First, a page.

I find that boundaries work better when they’re created ahead of time.
It doesn’t mean that a boundary in response to an overstep or a boundary on the fly isn’t okay, of course. Those are great, too.
But I like the ones I set ahead of time because they make me feel safe.
Plus, when the rules of engagement are set ahead of time, there are fewer messes.
(Note: I said fewer. We’re human. There will always be messes.)
At the beginning of each month in our company, we fill out our individual dates that we’ll be unavailable so that everyone else on the team knows.
The other day during our team meeting we were talking about availability around the holidays, especially as it relates to customer service and our email response time.
We’ve experimented with varying levels of availability over the holidays in years past, and this year I really wanted to dial it in way ahead of time so that our team knows what to expect and so that our customers know what to expect.
Knowing what to expect helps people feel safe.
As we were talking, I realized that while we certainly could be available to our customers and larger community over the holidays, doing so would be the antithesis of our mission, which is to help ambitious people light up the world without burning themselves out.
Just because we CAN be online 24/7, 7 days a week, 365 days a year does not mean it’s good for us. Or even for our customers.
We talked through the potential availability plans, the pros and cons of each for our team and our customers, and here’s what we came up with – may it inspire you to set your boundaries around holiday availability for yourself and your business early and clearly:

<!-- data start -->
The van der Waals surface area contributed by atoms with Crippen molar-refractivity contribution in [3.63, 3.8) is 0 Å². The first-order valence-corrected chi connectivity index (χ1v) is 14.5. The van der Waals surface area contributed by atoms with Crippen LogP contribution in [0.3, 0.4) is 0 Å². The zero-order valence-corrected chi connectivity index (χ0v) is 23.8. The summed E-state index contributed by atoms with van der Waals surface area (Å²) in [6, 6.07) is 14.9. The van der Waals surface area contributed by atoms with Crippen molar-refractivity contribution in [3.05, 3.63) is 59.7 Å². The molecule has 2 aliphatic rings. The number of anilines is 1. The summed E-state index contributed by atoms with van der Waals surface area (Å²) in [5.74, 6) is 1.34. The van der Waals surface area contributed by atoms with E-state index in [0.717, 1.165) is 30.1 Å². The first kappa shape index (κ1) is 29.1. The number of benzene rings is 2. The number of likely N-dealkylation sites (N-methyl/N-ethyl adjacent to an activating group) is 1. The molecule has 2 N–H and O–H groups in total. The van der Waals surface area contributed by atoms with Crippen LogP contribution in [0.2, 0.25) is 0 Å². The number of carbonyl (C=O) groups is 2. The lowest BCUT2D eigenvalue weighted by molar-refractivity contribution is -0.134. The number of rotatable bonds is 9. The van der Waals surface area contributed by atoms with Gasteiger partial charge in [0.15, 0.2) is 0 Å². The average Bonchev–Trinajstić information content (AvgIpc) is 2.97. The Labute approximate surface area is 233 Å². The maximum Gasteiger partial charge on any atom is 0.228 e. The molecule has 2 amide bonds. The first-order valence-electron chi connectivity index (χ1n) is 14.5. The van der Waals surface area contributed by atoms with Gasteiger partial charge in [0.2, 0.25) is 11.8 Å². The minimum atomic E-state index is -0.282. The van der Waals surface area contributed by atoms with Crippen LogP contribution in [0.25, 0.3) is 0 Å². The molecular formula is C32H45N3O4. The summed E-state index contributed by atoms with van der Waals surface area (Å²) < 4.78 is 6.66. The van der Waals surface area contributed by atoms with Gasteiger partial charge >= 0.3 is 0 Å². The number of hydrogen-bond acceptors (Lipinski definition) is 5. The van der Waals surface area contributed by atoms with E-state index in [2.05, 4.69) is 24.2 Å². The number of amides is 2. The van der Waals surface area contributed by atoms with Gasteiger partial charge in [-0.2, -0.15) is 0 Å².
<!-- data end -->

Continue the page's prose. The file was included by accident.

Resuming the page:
Our Company Holiday Availability Plan
Minimally Available November 25th
Unavailable November 26th-27th for the US Thanksgiving Holiday
Unavailable December 23rd-27th
Minimally Available December 28th-January 3rd
Your availability plan doesn’t have to look like ours.
But I DO recommend having one. Because if you don’t, you’ll likely get sucked into the cultural trance of “expected perpetual availability.”
You deserve rest. You deserve to unplug. Just because you can be available all the time doesn’t mean you should.
Let’s interrupt the trance, set some boundaries with ourselves and each other, and give ourselves permission to log off.
What’s your holiday availability plan for your business or just for you personally? I’d love to hear your ideas in the comments!
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